More Upside for Retail Gasoline as Costs Work through Supply Chain

By Brian L. Milne, Refined Fuels Editor, Telvent DTN

Wholesale gasoline costs in metropolitan markets across the U.S. were mixed for the week-ended Monday (1/24), although most city averages moved lower in concert with a decline by the benchmark futures contract traded on the New York Mercantile Exchange.

Still, higher pass through costs continue to work their way through the supply chain, likely pushing the U.S. retail gasoline average higher for an eighth consecutive week.

According to the Energy Information Administration (EIA), the U.S. retail average for regular grade gasoline surged to a $3.104 gallon 27-month high on Jan. 17. The average is up 24.8cts or 8.7 percent since Nov. 29, 2010 when the string of successive increases began. Higher gasoline prices have been driven primarily by increasing crude costs, which are now trading below $90 barrel as worry over supply eases on climbing inventory levels in the US and comments from Saudi Arabia that the Organization of the Petroleum Exporting Countries (OPEC) might hike supply to meet rising demand.

View DTN’s Weekly and Historical Gasoline Price Index.

Saudi Arabian oil minister Ali al-Naimi said in a speech on Monday in the country’s capital of Riyadh that projections for increased demand for OPEC’s crude oil this year might prompt the oil producer’s group to increase its output. Al-Naimi said OPEC has an established policy of increasing supply to meet rising demand.

Saudi Arabia is the world’s largest oil producer and member of OPEC, which supplies roughly 40 percent of the global oil consumed. OPEC places quotas on its total production level in order to limit a supply buildup of oil that would depress prices.

Demand Increase
Earlier this month, the Energy Information Administration, the International Energy Agency (EIA) and OPEC all increased their expectations for global oil demand in 2011. The drivers were primarily expanding economies in Asia and the U.S., with growing economies using more energy.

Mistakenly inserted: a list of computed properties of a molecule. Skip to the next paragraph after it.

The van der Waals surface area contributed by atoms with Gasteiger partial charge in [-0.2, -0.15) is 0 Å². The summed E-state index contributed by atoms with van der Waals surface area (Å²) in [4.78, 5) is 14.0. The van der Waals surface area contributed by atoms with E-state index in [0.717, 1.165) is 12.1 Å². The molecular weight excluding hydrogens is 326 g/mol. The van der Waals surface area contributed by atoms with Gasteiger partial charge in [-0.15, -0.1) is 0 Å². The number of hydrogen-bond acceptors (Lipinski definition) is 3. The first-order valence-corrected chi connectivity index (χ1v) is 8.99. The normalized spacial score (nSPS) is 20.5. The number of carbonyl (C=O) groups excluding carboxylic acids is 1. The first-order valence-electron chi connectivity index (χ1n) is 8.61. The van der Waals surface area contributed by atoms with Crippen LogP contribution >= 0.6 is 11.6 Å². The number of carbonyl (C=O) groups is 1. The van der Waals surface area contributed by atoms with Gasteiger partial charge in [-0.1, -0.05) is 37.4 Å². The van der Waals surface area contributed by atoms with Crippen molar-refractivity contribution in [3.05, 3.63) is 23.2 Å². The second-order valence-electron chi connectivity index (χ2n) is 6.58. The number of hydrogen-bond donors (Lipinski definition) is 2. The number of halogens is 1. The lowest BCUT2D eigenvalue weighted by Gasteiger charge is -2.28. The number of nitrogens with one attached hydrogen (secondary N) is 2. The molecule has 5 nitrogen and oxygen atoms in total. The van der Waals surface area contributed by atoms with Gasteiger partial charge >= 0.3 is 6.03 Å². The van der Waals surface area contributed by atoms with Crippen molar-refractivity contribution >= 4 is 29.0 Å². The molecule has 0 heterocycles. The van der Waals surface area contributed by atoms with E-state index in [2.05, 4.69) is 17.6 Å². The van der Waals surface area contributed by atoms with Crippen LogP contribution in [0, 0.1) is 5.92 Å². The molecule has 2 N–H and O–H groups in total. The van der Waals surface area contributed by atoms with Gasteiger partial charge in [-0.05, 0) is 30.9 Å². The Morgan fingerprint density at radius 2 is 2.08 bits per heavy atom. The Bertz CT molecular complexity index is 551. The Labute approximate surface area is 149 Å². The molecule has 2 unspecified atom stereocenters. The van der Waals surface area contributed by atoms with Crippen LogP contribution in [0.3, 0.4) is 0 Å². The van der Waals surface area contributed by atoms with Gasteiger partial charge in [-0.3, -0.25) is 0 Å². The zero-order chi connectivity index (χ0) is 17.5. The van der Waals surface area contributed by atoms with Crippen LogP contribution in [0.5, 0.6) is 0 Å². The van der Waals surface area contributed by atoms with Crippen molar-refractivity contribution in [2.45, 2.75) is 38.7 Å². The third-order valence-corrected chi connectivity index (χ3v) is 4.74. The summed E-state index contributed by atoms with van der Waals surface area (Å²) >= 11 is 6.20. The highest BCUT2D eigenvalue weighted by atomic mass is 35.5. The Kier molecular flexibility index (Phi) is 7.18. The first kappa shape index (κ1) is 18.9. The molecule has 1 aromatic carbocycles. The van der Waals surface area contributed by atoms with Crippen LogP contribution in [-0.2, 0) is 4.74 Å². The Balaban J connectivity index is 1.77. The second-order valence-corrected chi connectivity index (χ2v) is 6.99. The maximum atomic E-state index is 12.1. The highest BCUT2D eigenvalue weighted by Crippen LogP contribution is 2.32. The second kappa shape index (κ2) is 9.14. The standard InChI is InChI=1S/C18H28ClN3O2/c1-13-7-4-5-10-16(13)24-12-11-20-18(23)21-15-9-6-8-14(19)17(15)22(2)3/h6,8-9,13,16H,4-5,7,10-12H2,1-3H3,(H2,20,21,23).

Higher oil demand continues to come from countries like China, India and from nations in the Middle East. US oil demand also picked up in late 2010, although the growth pace slowed this month.

“People say demand is relatively weak in the U.S., but the U.S. is only one quarter of the market,” said John Felmy in a conference call with reporters on Jan. 21 regarding high gasoline prices. “China is growing at double-digit rates with India and the Middle East right behind them. It’s the world prices of oil that goes into the cost of manufacturing gasoline.”

Al-Naimi said even with an increase in OPEC’s crude output this year the group’s spare capacity would still have the ability to produce another six million bpd. The IEA, which is based in Paris, said it sees OPEC’s spare capacity slipping below five million bpd by year end.

Spare capacity offers a cushion in an event of a supply disruption or unexpected spike in global oil demand.

Another factor supporting high gasoline prices is expected seasonal maintenance at US oil refineries, which run through early spring. Called turnarounds, refinery operators will shut units for extended maintenance that can last for one to two months, depending on the amount of work. Refiners typically build up a reserve of supply ahead of this downtime to avoid supply disruptions with its customers.

A refiner can also buy in the open market to make up for its lost output due to maintenance. Still, historically refinery downtime has built a price floor for the market, limiting the price decline by gasoline.

Nonetheless, wholesale oil and gasoline prices look “heavy,” and due for a downside price correction that would pressure retail values. Longer-term, the trend remains pointed up, with the EIA estimating up to a 10 percent probability for the US gasoline average to top $4 gallon this August-September.

About the Author

Brian L. Milne is the Refined Fuels Editor for Telvent DTN—a leading business-to-business provider of real-time commodity information services. Milne has been focused on the energy industry for 15 years as an analyst, journalist and editor. He can be reached at


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